Dragon Ball, mainly in the first story arc where Goku (Monkey with a staff) travels with Bulma (human with a radar) to find a special treasure, and they are joined by a cowardly pig. This is not the case for later entries.
Monkey Magic, animated series is a straight forward adaption.
Shinzo, where the heroes quest is to look for Shinzo, the last remaining human city after humanity is believed to have been destroyed in a war with the bio-engineered Enterran race centuries before. The saintly-tempered Yakumo frees the anti-heroic Mushra from confinement and they travel together.
Monkey King (An unsubbed, undubbed Chinese cartoon.)
The Flying Superboard
A Chinese Odyssey (Two movies directed by Jeff Lau starring Stephen Chow. A later Jeff Lau film, Chinese Odyssey 2002, has no relation to Journey to the West.)
Princess Iron Fan (China's first feature length animated film.)
The Shaw Bros. films Monkey Goes West, Princess Iron Fan (not the animated one above), Cave of the Silken Web, and The Land of Many Perfumes.
The graphic novel American Born Chinese ties together Monkey's story with the tale of a Chinese-American boy's coming of age story and the sitcom-like hilarity of an all-American jock plagued by his painfully stereotypical Chinese cousin. And the Christmas story.
Journey to the West: Legends of the Monkey King, an animated series co-produced by CCTV and Cinar, and aired in Canada in the late 1990's via Teletoon. More recently aired on This TV.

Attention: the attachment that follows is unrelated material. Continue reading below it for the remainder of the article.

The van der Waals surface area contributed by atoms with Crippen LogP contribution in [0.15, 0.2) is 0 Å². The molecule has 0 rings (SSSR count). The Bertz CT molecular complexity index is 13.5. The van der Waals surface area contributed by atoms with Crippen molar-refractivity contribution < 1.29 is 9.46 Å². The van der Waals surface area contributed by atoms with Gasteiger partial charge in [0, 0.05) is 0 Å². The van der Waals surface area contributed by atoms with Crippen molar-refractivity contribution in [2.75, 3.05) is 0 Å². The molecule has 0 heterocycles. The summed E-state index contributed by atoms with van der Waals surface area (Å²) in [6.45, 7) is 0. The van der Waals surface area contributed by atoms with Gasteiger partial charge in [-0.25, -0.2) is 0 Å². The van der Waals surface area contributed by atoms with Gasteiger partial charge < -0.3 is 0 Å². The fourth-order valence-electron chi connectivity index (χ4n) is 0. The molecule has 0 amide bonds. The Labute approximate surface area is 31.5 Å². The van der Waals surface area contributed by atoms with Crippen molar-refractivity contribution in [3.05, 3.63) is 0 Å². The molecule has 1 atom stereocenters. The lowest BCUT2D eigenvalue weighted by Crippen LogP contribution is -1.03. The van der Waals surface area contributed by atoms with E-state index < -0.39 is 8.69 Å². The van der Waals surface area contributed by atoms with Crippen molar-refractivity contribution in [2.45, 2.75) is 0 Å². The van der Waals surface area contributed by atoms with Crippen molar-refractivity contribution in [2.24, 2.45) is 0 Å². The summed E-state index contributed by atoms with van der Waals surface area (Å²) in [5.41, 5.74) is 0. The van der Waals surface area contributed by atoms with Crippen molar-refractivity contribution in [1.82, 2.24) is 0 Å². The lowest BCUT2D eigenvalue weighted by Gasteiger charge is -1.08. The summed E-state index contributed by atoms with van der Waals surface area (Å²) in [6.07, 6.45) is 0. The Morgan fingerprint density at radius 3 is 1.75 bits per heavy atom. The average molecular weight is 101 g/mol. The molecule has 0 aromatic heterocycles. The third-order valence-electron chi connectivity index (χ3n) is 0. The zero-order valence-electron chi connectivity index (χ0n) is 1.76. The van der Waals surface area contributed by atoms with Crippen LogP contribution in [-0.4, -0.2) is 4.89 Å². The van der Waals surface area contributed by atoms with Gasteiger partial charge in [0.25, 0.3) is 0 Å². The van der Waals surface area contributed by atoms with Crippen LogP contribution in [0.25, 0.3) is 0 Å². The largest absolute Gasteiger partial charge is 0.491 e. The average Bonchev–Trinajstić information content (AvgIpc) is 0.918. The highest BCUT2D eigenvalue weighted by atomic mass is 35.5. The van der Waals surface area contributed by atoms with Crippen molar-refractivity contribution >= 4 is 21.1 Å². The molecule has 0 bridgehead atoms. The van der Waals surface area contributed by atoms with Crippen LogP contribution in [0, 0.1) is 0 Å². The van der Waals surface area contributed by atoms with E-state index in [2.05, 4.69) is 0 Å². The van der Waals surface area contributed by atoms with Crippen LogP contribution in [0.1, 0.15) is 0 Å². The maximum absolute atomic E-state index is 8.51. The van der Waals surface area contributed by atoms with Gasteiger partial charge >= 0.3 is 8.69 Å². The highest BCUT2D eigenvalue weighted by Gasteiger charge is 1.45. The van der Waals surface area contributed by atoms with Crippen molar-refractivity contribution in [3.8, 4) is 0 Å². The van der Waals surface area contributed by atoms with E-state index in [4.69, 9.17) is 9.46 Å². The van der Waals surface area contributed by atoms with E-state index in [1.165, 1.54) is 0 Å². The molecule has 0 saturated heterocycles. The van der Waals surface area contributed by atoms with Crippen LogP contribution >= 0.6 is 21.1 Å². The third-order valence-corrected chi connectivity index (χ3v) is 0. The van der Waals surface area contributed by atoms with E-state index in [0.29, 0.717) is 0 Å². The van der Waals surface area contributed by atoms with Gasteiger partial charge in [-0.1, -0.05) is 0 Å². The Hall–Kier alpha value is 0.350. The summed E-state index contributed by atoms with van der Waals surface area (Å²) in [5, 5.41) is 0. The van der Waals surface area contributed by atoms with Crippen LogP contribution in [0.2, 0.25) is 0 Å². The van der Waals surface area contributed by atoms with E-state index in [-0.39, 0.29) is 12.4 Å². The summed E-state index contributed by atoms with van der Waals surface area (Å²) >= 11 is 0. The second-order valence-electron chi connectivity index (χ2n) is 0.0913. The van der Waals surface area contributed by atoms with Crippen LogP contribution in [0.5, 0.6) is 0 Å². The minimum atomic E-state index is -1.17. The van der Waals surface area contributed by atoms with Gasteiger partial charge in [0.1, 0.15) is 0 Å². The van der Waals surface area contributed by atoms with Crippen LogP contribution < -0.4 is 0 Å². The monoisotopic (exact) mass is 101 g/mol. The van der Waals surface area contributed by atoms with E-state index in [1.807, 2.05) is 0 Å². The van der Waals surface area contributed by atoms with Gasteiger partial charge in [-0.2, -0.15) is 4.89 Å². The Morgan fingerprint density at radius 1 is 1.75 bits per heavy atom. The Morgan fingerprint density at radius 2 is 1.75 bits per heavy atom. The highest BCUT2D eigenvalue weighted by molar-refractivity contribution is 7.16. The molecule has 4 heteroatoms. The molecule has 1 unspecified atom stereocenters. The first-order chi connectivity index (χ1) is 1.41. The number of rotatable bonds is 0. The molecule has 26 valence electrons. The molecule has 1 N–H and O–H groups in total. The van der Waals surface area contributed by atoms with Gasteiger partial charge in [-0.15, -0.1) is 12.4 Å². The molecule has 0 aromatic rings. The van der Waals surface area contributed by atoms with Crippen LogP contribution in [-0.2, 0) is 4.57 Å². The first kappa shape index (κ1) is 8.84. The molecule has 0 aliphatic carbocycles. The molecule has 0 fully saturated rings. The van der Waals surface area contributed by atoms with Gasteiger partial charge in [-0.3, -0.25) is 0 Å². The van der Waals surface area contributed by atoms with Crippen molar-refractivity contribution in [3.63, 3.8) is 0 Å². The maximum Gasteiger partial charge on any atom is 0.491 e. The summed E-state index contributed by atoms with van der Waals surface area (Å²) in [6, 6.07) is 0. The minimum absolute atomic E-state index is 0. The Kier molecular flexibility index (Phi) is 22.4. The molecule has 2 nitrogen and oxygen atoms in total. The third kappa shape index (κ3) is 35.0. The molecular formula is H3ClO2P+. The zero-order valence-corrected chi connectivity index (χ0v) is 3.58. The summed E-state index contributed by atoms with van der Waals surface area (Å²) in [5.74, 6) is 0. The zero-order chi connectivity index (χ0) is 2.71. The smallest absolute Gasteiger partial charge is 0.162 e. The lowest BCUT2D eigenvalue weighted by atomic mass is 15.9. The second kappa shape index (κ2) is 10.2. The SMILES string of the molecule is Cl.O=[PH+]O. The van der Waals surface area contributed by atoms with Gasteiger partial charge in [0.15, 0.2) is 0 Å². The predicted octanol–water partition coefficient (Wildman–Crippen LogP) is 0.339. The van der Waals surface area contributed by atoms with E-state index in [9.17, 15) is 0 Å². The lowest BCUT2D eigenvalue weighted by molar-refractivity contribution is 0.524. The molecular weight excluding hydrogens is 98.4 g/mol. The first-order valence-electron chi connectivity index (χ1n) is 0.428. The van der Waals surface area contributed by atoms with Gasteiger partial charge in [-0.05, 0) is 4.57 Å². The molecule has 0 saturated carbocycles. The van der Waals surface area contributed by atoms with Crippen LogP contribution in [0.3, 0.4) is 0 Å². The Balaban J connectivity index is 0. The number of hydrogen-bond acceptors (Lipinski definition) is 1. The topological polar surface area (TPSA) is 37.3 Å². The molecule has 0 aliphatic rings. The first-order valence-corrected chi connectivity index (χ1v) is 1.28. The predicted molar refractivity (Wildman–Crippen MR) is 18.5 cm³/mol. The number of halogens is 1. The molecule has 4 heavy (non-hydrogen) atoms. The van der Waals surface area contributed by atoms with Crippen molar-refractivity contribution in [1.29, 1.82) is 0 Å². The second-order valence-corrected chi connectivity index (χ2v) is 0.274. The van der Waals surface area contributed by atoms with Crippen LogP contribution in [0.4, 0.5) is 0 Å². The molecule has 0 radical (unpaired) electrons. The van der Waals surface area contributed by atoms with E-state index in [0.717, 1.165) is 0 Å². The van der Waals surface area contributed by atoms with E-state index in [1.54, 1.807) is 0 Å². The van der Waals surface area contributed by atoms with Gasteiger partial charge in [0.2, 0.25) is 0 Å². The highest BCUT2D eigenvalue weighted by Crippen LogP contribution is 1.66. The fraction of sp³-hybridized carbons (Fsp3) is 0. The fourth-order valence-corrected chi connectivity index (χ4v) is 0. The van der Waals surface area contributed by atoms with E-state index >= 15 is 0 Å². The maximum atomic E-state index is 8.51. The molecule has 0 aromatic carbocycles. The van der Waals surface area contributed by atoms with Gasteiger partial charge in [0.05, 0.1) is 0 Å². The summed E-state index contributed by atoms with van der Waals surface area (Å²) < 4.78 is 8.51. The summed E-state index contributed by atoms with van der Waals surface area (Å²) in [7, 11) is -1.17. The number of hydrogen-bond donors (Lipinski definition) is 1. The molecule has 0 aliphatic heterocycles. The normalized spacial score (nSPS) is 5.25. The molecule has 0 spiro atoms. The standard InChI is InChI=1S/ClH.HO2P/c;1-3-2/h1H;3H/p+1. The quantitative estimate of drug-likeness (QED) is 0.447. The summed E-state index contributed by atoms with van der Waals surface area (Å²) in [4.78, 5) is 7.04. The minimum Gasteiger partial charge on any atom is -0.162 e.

Saint (Wii video game)
Monkey: Journey to the West, an opera by Damon Albarn and Jamie Hewlett done in the Chinese style and mixed up with martial arts and circus acts. Beautiful and humorous.
The Lost Empire: The Legend of the Monkey King (aka The Monkey King), a two-part Made-for-TV Movie for NBC from 2001. An American scholar finds himself transported into the realm of the Monkey King and his companions by a luck goddess and and must help them save the very story of Journey to the West from demons who would remove it from the world — and reverse time itself in the process.
Journey to the West (1996), a Hong Kong 1996 live action TV series, with a second season airing on 1998. It stars Dicky Cheung as Sun Wukong.
Monkey King: Quest for The Sutra, a Hong Kong/Taiwanese 2002 live action TV series. While the characters are clearly those of the pilgrimage as described in the novel, the plot is totally different and twisted compared to the original.
The Monkey King, a 2014 Hong Kong film retelling the origin of Monkey, starring Donnie Yen as Monkey.
Queen's Blade: In the Alternative ContinuityQueen's Blade Grimoire, one of the characters (named Seiten) is inspired in Sun Wukong. This is also notable for being one of the few works when a version of him is depicted as a female.
In RWBY, where each character is based off a mythological or storybook character, Sun Wukong is an easygoing, rogueishmonkey faunus.
Giant Saver the core team of the chinese Toku series are based on the main characters of the novel.
The appropriately titled episode, "Lupin's Big Saiyuuki" of the Lupin III (Red Jacket) TV series, where the Lupin gang are cast as the characters from the tale. It's likely a Homage to Monkey, which debuted shortly before the Lupin version came about. To be specific: Fujiko is Sanzo (carrying forward the gender-bending casting gag), Jigen is Hakkai, Goemon is Gojo, and Lupin is, of course, Son Goku.
The short story "Sir Harold and the Monkey King", from the Harold Shea series of fantasy short stories
One of the productions of the Imperial Theater Troupe in Sakura Wars.
The title character of Paprika manifests at one point wearing Sun Wukong's trademark outfit.
GoGo Sentai Boukenger, where Wukong's size-changing staff was one of the treasures sought by hero and villain.
The theme to the above-mentioned Monkey series was included as a bonus stage in the second Osu! Tatakae! Ouendan game.